How Male infertility Occurs
Table of Contents
Clinically, infertility can be defined as when men and women cannot achieve natural pregnancy after 1 year of having intercourse and in women who have two or more failed pregnancies. Research and studies have suggested that after about a year of having unprotected sex, 15% of couples are unable to conceive, and after 2 years, 10% of couples still have not had a successful pregnancy. On the other hand, couples who are generally 30 years and under and healthy will see about 20% to 37% of them conceiving in the first 3 months.
Both men and women share equal responsibility when it comes to infertility. A third of infertility is caused by male factors and female factors also account for a third of infertility. The remaining factors are either unexplainable or a combination of both male and female factors. There are two types of infertility; primary infertility which refers to couples or partners that have never achieved parenthood and secondary infertility which describes couples with a history of parenthood but may have some challenged having more children. Below we take a look at how male infertility occurs with regards to lifestyle and personal choices.
The most common cause of infertility in men is low sperm count also known as oligospermia. Typically, healthy fertile men deliver about 60 to 100 million sperm with each ejaculation. Most of the sperm that are ejaculated end up being killed by vaginal secretions or getting destroyed during their journey toward the fallopian tubes. Therefore, any man that ejaculates less than the average number of sperm may have some challenges with fertility.
Health, lifestyle choices, and environmental issues may affect the production of healthy sperm. Some of the lifestyle or environmental factors that may affect male infertility are listed below.
There is enough research and documented evidence about the detrimental effects of smoking on human longevity, respiratory and cardiovascular physiology, and the overall health on humans. When it comes to its effect on male fertility, there is not much publicity or research that is widely available. Even though the causation between male infertility and smoking is yet to be proven, there is a consensus in literature that smoking is a male infertility risk factor, and men who smoke should preferably stop or reduce their tobacco consumption to help reduce the risk of male infertility. It is suggested that smoking reduces the motility of the sperm and lowers the average sperm count by about 15%. Further research is needed to validate some of these suggestions.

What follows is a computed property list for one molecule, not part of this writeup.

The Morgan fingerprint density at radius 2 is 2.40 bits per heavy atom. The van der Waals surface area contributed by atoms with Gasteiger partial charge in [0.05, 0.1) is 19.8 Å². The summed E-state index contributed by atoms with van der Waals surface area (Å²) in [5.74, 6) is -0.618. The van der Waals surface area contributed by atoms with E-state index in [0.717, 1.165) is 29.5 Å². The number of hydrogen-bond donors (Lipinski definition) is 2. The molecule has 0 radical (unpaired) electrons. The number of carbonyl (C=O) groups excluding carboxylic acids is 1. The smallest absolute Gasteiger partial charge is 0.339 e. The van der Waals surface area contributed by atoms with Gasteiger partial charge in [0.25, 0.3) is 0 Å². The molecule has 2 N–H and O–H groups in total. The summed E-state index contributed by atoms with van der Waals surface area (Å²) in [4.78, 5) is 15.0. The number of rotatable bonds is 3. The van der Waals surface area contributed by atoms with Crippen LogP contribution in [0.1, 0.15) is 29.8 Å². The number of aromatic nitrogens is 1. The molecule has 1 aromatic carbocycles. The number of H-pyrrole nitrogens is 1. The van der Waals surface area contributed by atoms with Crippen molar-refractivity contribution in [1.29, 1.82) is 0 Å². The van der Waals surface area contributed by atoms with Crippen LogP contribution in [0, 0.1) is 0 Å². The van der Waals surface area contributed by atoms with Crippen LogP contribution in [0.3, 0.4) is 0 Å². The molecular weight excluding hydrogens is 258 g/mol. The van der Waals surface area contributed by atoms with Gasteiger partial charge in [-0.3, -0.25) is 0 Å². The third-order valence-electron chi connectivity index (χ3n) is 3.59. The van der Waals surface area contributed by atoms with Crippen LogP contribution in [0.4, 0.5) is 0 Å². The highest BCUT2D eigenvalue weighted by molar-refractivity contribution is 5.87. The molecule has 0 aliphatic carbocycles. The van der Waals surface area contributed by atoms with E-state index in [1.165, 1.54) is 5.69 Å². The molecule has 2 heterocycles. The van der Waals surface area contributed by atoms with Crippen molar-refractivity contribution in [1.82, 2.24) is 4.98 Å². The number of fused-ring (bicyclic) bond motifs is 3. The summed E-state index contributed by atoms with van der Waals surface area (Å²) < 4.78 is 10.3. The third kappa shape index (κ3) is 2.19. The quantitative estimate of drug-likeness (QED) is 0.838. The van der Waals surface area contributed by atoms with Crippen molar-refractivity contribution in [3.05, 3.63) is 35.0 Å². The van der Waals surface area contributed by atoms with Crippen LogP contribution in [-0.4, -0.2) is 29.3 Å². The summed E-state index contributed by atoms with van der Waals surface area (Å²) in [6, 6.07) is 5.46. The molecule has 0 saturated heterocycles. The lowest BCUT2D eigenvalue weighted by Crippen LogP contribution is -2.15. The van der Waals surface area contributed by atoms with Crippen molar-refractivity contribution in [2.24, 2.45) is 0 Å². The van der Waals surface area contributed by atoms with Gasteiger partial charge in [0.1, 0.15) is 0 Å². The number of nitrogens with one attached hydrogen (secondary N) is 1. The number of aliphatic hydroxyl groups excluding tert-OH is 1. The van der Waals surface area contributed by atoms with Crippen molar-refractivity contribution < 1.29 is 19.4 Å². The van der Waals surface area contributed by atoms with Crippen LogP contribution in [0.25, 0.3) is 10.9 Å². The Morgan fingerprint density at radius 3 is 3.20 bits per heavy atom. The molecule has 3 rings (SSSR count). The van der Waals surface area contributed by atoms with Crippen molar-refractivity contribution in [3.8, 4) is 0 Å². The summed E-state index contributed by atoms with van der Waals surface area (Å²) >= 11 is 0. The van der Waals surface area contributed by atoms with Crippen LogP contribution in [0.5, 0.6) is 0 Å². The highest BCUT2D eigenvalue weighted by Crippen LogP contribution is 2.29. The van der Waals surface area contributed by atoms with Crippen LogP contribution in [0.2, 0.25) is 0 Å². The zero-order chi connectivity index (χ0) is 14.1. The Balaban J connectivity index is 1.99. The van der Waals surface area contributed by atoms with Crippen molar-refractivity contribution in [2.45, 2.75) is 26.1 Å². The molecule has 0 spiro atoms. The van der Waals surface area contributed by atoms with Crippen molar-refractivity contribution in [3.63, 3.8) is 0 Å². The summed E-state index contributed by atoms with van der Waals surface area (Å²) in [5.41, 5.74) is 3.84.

The World Health Organization (WHO) describes obesity as abnormal or excessive fat accumulation that presents a health risk. Using the BMI index, anyone over 30 on the scale is classed as obese and over 25 is considered as being overweight. Obesity and weight management is a growing problem globally and has nearly tripled since 1975. While obesity has been associated with a host of cardiovascular diseases and other health-related problems, recent studies have suggested a possible link between male infertility and obesity. A research study in 2006 reported that weight loss can improve hormonal abnormalities and fertility rates in both women and men and that erectile dysfunction can also be improved by lifestyle intervention strategies favouring weight loss. Further research is required to yield consistent results regarding the extent to which obesity affects male infertility. Even though this area remains inconclusive, a detailed understanding of the effects of obesity may have important clinical implications on male infertility.
Male infertility is a relatively common condition that affects up to 1 in 20 men and accounts for over 60 million cases worldwide. Among couples attempting to have a child, 15% will experience infertility with a male factor implicated in up to 50% of cases. Having the right nutrition most likely plays a significant role in maintaining optimal fertility. There is significant research that has identified an optimal range for select vitamins and minerals in supporting fertility. Good nutrition is important for men as this supports producing healthier sperm. The diet should contain key nutrients such as vitamin C, vitamin E, selenium, zinc, and vitamin D as these have been identified as having a positive role in sperm production. Any man who may have fertility challenges should consider taking fertility supplements for men to help improve their chances.